Public relations and the making of modern Britain

Stephen Tallents and the birth of a progressive media profession
Anthony, Scott
Date published: 
February 2013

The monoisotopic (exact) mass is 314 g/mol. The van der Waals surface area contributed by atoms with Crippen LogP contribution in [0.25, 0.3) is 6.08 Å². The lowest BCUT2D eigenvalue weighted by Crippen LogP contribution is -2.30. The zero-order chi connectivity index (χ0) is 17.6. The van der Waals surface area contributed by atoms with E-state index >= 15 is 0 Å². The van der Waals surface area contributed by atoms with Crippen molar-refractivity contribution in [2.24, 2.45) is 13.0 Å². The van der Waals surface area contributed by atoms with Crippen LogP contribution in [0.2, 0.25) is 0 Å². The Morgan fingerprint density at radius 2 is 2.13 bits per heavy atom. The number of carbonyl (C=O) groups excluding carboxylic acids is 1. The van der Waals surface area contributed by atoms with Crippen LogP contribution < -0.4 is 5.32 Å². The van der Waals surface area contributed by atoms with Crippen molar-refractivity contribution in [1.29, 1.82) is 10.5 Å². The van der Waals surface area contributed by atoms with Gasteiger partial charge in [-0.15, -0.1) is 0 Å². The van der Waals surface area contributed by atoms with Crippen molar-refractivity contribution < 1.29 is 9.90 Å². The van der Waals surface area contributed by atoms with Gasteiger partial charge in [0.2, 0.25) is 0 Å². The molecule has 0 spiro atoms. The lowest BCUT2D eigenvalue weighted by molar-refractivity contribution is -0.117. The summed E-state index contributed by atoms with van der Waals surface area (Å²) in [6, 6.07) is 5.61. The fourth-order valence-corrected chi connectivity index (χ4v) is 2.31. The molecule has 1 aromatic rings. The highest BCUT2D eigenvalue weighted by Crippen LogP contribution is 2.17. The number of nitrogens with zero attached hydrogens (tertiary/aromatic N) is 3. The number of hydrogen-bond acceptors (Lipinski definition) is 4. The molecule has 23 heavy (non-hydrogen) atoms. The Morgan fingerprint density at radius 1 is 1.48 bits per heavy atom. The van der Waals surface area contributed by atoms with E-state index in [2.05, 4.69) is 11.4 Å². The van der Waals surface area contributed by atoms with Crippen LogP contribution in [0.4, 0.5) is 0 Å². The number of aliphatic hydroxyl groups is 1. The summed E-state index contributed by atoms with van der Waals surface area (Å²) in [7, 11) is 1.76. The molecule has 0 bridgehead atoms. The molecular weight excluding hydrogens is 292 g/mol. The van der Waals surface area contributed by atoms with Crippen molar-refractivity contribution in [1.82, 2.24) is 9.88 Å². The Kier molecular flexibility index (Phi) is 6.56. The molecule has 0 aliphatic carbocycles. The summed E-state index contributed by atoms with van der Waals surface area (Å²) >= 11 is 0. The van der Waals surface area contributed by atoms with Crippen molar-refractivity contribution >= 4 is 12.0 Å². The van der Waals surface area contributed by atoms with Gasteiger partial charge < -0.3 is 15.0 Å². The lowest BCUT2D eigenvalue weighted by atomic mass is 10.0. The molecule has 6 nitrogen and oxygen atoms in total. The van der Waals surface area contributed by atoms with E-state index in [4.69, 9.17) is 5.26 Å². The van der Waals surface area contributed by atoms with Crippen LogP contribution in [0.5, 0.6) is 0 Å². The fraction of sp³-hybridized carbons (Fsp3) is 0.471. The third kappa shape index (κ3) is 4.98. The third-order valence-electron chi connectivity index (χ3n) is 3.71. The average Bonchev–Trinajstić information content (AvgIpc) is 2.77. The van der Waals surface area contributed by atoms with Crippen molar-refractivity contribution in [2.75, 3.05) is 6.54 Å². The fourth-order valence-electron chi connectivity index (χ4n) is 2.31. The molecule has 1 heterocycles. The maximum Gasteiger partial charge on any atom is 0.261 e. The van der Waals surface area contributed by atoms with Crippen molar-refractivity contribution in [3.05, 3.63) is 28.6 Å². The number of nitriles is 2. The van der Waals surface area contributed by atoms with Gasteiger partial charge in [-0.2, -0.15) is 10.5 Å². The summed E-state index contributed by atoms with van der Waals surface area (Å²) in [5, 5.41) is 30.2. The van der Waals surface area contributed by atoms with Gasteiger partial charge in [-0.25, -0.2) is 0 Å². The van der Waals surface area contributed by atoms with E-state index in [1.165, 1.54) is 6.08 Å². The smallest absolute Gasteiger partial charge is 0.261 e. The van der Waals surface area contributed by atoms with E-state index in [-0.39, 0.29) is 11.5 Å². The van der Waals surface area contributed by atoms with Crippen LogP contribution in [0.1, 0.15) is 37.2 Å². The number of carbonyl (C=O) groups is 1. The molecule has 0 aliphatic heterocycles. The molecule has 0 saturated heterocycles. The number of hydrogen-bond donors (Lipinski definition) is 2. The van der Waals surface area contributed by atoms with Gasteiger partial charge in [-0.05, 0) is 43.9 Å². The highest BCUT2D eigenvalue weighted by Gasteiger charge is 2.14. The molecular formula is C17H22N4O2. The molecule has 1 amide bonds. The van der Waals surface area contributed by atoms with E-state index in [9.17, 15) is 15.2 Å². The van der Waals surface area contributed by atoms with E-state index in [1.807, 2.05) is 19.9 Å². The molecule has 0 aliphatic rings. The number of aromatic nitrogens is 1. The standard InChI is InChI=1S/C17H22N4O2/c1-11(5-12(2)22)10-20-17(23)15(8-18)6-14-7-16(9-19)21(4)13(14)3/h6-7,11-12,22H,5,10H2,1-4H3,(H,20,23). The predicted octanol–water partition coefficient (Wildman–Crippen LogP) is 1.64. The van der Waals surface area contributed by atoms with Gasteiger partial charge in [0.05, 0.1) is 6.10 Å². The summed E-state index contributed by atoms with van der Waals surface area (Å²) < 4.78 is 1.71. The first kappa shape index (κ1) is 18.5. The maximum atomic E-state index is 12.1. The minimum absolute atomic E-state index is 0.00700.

The story of public relations in Britain was shaped by the economic hardships of the inter-war years. It was a profession established by a group of liberal-minded officials, whose manner and methods would heavily influence post war organisations such as UNESCO. Central to the startling story of Britain’s early public relations pioneers is Sir Stephen Tallents, the inaugural President of the Institute of Public Relations. Tallents was a public sector entrepreneur who lent his patronage to John Grierson’s documentary film movement, the BBC Overseas Service, the development of Listener Research and the staging of the Festival of Britain. His intellectual imprint lingers on everything from the jubilee telephone kiosk to the V for Victory movement, from Night Mail to the Greater London Plan. A portrait of how the social, economic and media revolutions of the early the twentieth century reshaped national life, Public relations and the making of modern Britain reveals a country struggling to cope with austerity and crisis that is at once very different from, and yet surprisingly similar to, our own. The book includes a reprint of Tallents’ influential pamphlet, The projection of England (1932). This book will interest students and scholars of modern British culture, media studies, history and politics.